When I lived in the mountains, on my way to the highway, I drove through the woods, along winding tree-lined country roads. One house I passed had evergreen trees which were different: they formed a hedge, and were trimmed. They were high, but only about half the height of the trees left to their own devices. They were sculpted: narrow but blunt at the top, sort of like a head without a neck, and came down to very wide at the bottom, sort of like a body with a wide skirt but no waist. They reminded me of the dancing girls at the fêtes in France. The “skirts” ended about two feet from the ground, but I couldn’t see legs underneath, or pretty shoes.
One day, when my mother was talking to some French friends who lived in the next village, she was told about a family in France who wanted to set up a summer vacation exchange between their daughters and an English girl, so their daughters could learn English and the English girl could learn French. The first year I would spend my summer vacation with them, the next year they would come to us.
My mother had spent a year in the South of France before she was married, so she was a zealous Francophile. The idea that I could learn real French was exactly what she wanted for me; so it was organized, and I was packed off to spend the summer on the beach with a bunch of French teenagers.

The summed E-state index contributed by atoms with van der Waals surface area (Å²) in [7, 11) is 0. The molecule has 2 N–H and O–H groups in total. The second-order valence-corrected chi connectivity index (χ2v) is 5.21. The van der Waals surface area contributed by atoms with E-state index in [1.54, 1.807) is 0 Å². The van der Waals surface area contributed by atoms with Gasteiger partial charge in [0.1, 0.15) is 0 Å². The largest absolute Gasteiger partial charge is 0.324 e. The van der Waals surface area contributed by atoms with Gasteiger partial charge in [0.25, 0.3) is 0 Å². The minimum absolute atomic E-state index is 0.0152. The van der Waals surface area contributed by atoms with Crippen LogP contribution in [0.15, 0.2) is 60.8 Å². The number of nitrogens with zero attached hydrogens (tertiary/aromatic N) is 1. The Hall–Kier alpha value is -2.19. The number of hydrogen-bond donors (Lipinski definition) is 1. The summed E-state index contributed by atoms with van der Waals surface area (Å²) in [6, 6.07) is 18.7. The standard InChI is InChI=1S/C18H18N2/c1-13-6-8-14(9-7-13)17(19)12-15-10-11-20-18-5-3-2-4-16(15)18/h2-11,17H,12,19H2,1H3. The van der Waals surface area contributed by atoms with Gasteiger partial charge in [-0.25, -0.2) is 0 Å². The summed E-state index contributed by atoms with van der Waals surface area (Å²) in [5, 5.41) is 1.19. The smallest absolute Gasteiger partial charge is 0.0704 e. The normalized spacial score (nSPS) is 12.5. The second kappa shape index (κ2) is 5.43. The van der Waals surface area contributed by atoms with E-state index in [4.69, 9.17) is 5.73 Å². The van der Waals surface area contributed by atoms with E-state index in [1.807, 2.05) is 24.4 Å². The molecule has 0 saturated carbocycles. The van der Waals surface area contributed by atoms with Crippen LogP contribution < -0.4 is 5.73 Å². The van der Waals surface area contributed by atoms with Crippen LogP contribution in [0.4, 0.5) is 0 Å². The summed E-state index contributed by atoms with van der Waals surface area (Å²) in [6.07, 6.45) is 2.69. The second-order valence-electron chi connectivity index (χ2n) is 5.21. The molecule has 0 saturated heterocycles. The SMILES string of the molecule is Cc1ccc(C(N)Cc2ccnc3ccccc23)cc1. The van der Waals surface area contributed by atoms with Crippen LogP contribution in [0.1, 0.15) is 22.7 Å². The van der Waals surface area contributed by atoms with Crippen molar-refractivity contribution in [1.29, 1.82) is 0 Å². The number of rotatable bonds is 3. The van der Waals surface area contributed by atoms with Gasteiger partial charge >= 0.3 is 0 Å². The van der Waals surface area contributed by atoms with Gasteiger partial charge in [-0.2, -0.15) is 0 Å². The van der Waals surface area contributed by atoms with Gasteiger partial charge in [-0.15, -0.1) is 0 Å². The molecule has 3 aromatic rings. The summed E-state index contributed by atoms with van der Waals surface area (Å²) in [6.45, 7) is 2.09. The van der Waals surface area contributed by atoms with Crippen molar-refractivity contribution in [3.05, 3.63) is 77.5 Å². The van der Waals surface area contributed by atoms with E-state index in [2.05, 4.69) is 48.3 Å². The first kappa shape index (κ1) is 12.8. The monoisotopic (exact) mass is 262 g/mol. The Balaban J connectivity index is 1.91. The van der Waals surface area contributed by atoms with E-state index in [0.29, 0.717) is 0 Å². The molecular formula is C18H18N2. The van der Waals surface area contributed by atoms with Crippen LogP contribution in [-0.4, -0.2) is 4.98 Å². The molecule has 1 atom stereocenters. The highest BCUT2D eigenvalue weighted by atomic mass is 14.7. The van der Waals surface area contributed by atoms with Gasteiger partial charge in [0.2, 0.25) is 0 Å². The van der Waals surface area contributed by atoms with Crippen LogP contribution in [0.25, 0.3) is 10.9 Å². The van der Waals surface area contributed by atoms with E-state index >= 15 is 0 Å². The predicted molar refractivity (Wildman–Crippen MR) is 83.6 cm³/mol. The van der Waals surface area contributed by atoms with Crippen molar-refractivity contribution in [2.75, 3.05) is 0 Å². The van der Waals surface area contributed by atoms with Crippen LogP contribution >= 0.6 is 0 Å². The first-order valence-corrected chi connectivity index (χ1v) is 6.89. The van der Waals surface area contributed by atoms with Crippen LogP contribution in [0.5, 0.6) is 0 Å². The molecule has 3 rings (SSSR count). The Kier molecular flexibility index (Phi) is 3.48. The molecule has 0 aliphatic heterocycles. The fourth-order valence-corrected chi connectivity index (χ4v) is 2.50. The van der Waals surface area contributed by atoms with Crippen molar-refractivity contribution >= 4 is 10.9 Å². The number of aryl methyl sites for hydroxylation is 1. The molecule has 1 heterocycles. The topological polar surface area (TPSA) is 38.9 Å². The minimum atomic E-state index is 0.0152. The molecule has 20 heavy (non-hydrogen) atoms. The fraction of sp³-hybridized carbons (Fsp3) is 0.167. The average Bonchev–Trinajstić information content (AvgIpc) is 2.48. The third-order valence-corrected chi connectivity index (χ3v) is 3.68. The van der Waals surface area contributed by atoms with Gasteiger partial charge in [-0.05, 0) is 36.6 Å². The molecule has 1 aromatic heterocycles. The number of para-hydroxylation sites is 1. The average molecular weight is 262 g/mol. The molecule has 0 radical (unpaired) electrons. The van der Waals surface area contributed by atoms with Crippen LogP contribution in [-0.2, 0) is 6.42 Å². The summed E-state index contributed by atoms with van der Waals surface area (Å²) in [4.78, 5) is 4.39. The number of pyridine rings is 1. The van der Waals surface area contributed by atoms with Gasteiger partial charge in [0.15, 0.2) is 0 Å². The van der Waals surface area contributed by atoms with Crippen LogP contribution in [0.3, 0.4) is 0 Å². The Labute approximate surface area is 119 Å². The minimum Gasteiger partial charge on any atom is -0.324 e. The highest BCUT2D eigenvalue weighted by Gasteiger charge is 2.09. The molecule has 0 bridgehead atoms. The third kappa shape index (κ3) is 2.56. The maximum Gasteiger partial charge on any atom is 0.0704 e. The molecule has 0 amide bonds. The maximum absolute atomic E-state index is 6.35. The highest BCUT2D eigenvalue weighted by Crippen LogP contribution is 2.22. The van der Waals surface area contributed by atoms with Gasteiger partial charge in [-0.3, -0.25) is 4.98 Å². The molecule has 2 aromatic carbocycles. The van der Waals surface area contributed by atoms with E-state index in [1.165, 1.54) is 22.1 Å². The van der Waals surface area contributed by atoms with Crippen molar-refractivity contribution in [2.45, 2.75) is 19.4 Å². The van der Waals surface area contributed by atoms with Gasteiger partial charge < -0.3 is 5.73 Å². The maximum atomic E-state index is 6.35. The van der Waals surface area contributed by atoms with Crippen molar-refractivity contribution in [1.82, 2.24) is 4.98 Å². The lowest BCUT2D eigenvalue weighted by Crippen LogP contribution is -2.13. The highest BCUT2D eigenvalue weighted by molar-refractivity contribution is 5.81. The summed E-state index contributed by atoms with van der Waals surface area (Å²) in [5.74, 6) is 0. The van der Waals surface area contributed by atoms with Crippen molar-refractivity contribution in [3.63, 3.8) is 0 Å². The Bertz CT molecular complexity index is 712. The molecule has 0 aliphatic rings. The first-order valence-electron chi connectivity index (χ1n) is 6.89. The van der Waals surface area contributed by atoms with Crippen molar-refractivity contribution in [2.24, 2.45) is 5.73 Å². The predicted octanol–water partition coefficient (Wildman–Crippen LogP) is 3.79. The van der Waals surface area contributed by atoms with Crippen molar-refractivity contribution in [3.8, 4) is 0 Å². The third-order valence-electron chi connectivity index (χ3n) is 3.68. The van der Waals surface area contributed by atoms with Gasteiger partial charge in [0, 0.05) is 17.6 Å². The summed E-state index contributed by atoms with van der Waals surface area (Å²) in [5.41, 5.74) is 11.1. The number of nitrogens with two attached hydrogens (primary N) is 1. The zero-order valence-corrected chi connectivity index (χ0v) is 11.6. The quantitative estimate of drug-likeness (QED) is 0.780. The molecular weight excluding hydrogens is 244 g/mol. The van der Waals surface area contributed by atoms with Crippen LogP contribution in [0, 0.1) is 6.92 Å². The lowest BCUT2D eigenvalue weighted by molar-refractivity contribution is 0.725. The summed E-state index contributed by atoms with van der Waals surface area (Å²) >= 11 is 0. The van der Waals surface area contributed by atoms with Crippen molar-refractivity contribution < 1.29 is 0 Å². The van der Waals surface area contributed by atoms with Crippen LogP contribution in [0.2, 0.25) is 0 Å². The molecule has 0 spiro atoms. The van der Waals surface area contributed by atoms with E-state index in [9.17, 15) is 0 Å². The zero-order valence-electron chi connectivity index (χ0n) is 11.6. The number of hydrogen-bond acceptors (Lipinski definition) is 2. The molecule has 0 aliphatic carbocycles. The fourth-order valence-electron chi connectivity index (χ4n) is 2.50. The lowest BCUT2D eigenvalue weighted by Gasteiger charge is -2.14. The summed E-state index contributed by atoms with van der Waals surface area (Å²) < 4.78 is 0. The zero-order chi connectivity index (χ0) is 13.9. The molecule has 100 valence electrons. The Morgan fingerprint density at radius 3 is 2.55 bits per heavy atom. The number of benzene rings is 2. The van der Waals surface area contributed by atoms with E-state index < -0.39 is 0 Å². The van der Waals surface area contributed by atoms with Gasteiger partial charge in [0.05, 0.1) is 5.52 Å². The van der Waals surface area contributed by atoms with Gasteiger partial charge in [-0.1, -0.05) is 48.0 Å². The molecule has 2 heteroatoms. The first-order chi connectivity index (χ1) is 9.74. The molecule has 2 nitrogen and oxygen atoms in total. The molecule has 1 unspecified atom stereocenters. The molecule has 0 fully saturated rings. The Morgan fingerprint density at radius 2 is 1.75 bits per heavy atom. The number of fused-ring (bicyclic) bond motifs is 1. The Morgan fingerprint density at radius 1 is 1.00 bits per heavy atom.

That ensured that I would really learn French – with the proper accent! As they say, you can say anything in French – as long as it is said correctly. Teenagers aren’t exactly patient or forgiving. If you want to be part of the conversation you have to be up-to-speed; they won’t wait for you to figure out what words to use. At the end of the summer I went home really speaking French.
While we were at the shore, “Mamam” took us to all the local fêtes and we saw the dancers in their beautiful costumes: the girls wore black silk velvet skirts, gathered to the waist, and vests heavily embroidered in bright colors; their blouses and hats were very-white lace, starched and in stark contrast to the black velvet of their skirts; the men wore pants gathered to the knees, also with white shirts and gaily embroidered jackets. I don’t remember much about the dancing but the traditional costumes worn by the dancers made a vivid impression on me. The sun was shining, the music appropriate and the memories happy.
Every time I passed my “Dancing Girls” I remembered those happy summer days, and smiled.